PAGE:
The message was about looking at disappointments in the past, but hope for the future as the incoming and outgoing chairmen of the board of directors for the Morristown Area Chamber of Commerce spoke Thursday for the Chamber’s annual luncheon.
Jim Price, director of technical innovation at Iconex, is the departing chairman for the 2020 year, while Steve Amos, president of First Peoples Bank, has been named chairman for 2021.
Price acknowledged the past year.
“A little more than a year ago, I stood before you at the 2019 annual meeting and spoke about my plans for the chamber,” Price said. “I think we know the old saying, ‘Want to make God laugh? Tell him your plans.’”
The annual luncheon was held virtually Thursday due to COVID19 precautions. So, both Price’s and Amos’s remarks were prerecorded a week earlier.
Price looked back on the past year and pointed out there had been some good things occur in a year dominated by a pandemic, unemployment and civil unrest.
Price said that gave the Chamber new challenges.
“As the Covid-19 pandemic took hold, the Chamber had to change to remain relevant to our membership,” he said.
Some of those changes included providing membership with the most up-to-date pandemic information and helping with economic recovery, all while protecting Chamber staff.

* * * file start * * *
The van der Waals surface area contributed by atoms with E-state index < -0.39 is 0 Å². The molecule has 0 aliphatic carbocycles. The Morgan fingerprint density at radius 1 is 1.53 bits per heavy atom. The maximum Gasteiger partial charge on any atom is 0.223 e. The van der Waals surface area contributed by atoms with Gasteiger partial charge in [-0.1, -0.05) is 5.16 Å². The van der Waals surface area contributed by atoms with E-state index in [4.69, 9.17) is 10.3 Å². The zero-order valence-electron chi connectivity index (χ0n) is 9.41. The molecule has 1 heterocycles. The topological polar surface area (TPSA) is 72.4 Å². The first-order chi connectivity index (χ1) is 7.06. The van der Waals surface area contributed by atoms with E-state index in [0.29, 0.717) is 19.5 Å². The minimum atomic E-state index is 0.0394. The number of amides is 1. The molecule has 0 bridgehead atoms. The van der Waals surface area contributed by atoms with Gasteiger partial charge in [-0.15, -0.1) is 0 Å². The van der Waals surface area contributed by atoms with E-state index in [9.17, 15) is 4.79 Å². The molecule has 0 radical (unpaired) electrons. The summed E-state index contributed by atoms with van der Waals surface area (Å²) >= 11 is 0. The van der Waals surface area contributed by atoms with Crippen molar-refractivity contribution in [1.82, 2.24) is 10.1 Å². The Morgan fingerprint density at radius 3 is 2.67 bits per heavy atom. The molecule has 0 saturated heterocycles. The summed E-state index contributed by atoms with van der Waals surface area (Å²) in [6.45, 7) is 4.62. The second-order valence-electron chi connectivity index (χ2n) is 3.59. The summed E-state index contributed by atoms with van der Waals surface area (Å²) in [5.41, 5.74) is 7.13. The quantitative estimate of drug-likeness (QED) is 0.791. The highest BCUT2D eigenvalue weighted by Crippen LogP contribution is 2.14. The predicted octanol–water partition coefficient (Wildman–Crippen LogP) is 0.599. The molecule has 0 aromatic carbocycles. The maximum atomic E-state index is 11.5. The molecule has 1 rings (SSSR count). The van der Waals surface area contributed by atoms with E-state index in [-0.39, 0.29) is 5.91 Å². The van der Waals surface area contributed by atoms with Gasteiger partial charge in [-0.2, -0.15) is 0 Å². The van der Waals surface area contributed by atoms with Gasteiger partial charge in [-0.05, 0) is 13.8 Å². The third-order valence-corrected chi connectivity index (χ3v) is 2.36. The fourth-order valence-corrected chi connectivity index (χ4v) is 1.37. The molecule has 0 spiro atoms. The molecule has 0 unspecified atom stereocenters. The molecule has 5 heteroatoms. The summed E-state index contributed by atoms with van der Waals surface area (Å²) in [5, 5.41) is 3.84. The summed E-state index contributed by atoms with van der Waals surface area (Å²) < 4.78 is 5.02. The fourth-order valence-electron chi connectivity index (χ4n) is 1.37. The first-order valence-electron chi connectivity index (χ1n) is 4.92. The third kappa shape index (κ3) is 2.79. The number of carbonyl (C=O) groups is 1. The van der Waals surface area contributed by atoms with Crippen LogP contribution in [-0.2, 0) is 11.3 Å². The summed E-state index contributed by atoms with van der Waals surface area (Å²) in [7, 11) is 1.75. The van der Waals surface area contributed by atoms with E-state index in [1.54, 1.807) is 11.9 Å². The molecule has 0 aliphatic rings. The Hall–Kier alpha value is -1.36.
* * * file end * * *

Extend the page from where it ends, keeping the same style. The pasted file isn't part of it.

He spoke about how the Chamber was able to be flexible and provided events virtually like the Business Showcase and Industrial Appreciation. Some events, however, like the Craft Beer Festival had to be canceled.
The number of activities for 2020 by the Chamber included:
• Seven outdoor events with 1,592 participants
• 46 new members
• 25 ribbon cuttings
• 3,648 relocation packets sent
• 80 local industries recognized
• 35 local businesses showcased
• $83.5 million in industrial capital investments
• More than 300 new industrial jobs
• Almost $110 million in tourist spending
Concluding, Price recognized Joe Swann, the board’s treasurer, who is retiring. He said Swann had given the board 18 years of service.
Amos thanked Price for his leadership and spoke about how because of the struggles of the past year, it has made the community stronger.
“We did not anticipate the struggles of 2020, but they have created opportunity,” he said. “They have opened doors for our community to come together and to emerge from the struggle stronger and better prepared for the future.”
He said leaders past and present have forged a community that knows how to deal with struggles.
“The struggles of the past year are not over, but our community is ready,” Amos said. “As such, I would like for our 2021 Chamber theme to be, ‘embrace the struggle and emerge stronger.’”